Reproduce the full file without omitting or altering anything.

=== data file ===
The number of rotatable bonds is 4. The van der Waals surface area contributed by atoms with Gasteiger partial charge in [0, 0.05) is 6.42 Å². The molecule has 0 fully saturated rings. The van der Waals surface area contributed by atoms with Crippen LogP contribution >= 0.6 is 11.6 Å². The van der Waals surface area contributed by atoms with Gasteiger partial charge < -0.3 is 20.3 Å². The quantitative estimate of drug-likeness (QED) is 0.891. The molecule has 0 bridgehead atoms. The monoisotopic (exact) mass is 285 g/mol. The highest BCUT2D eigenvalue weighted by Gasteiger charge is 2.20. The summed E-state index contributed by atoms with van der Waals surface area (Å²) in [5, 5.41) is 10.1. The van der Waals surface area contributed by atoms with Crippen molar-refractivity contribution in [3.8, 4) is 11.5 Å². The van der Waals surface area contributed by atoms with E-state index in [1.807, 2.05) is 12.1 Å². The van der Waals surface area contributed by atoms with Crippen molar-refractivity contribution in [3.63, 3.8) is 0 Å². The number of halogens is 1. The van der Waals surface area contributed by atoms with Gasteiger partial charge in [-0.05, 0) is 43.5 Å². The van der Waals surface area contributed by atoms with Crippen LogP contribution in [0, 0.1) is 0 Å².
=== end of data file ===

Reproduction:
The number of rotatable bonds is 4. The van der Waals surface area contributed by atoms with Gasteiger partial charge in [0, 0.05) is 6.42 Å². The molecule has 0 fully saturated rings. The van der Waals surface area contributed by atoms with Crippen LogP contribution >= 0.6 is 11.6 Å². The van der Waals surface area contributed by atoms with Gasteiger partial charge < -0.3 is 20.3 Å². The quantitative estimate of drug-likeness (QED) is 0.891. The molecule has 0 bridgehead atoms. The monoisotopic (exact) mass is 285 g/mol. The highest BCUT2D eigenvalue weighted by Gasteiger charge is 2.20. The summed E-state index contributed by atoms with van der Waals surface area (Å²) in [5, 5.41) is 10.1. The van der Waals surface area contributed by atoms with Crippen molar-refractivity contribution in [3.8, 4) is 11.5 Å². The van der Waals surface area contributed by atoms with E-state index in [1.807, 2.05) is 12.1 Å². The van der Waals surface area contributed by atoms with Crippen molar-refractivity contribution in [3.63, 3.8) is 0 Å². The number of halogens is 1. The van der Waals surface area contributed by atoms with Gasteiger partial charge in [-0.05, 0) is 43.5 Å². The van der Waals surface area contributed by atoms with Crippen LogP contribution in [0, 0.1) is 0 Å².